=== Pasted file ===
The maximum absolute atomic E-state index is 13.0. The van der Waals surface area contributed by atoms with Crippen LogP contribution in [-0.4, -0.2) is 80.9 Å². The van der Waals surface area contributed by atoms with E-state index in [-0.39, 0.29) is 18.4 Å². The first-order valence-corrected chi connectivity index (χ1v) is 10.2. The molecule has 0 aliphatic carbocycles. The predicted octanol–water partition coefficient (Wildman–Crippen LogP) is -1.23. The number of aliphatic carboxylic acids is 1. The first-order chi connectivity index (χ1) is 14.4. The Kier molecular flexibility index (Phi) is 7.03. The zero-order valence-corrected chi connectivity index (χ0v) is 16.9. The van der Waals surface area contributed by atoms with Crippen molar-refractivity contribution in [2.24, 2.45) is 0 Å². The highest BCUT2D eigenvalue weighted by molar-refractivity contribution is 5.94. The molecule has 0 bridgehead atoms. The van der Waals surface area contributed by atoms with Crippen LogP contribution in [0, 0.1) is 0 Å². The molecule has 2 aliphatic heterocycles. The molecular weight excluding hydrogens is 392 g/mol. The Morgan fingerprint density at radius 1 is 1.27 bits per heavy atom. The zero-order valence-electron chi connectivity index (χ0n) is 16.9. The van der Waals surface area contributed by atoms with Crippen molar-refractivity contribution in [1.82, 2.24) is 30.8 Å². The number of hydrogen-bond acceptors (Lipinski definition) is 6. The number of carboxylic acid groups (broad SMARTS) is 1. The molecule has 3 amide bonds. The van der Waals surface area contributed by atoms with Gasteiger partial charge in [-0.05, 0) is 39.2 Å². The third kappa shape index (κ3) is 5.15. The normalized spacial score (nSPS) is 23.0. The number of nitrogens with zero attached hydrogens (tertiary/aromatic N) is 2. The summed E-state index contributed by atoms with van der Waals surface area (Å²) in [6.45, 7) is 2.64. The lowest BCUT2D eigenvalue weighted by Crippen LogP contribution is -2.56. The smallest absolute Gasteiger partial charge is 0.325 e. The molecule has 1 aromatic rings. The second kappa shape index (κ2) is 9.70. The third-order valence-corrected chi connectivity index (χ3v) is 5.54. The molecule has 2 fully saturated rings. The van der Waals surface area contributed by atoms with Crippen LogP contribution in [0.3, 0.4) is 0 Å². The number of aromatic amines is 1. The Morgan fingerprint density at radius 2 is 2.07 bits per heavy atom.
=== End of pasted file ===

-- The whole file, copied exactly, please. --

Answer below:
The maximum absolute atomic E-state index is 13.0. The van der Waals surface area contributed by atoms with Crippen LogP contribution in [-0.4, -0.2) is 80.9 Å². The van der Waals surface area contributed by atoms with E-state index in [-0.39, 0.29) is 18.4 Å². The first-order valence-corrected chi connectivity index (χ1v) is 10.2. The molecule has 0 aliphatic carbocycles. The predicted octanol–water partition coefficient (Wildman–Crippen LogP) is -1.23. The number of aliphatic carboxylic acids is 1. The first-order chi connectivity index (χ1) is 14.4. The Kier molecular flexibility index (Phi) is 7.03. The zero-order valence-corrected chi connectivity index (χ0v) is 16.9. The van der Waals surface area contributed by atoms with Crippen molar-refractivity contribution in [2.24, 2.45) is 0 Å². The highest BCUT2D eigenvalue weighted by molar-refractivity contribution is 5.94. The molecule has 0 bridgehead atoms. The van der Waals surface area contributed by atoms with Crippen LogP contribution in [0, 0.1) is 0 Å². The molecule has 2 aliphatic heterocycles. The molecular weight excluding hydrogens is 392 g/mol. The Morgan fingerprint density at radius 1 is 1.27 bits per heavy atom. The zero-order valence-electron chi connectivity index (χ0n) is 16.9. The van der Waals surface area contributed by atoms with Crippen molar-refractivity contribution in [1.82, 2.24) is 30.8 Å². The number of hydrogen-bond acceptors (Lipinski definition) is 6. The number of carboxylic acid groups (broad SMARTS) is 1. The molecule has 3 amide bonds. The van der Waals surface area contributed by atoms with Gasteiger partial charge in [-0.05, 0) is 39.2 Å². The third kappa shape index (κ3) is 5.15. The normalized spacial score (nSPS) is 23.0. The number of nitrogens with zero attached hydrogens (tertiary/aromatic N) is 2. The summed E-state index contributed by atoms with van der Waals surface area (Å²) in [6.45, 7) is 2.64. The lowest BCUT2D eigenvalue weighted by Crippen LogP contribution is -2.56. The smallest absolute Gasteiger partial charge is 0.325 e. The molecule has 1 aromatic rings. The second kappa shape index (κ2) is 9.70. The third-order valence-corrected chi connectivity index (χ3v) is 5.54. The molecule has 2 fully saturated rings. The van der Waals surface area contributed by atoms with Crippen LogP contribution in [0.3, 0.4) is 0 Å². The number of aromatic amines is 1. The Morgan fingerprint density at radius 2 is 2.07 bits per heavy atom.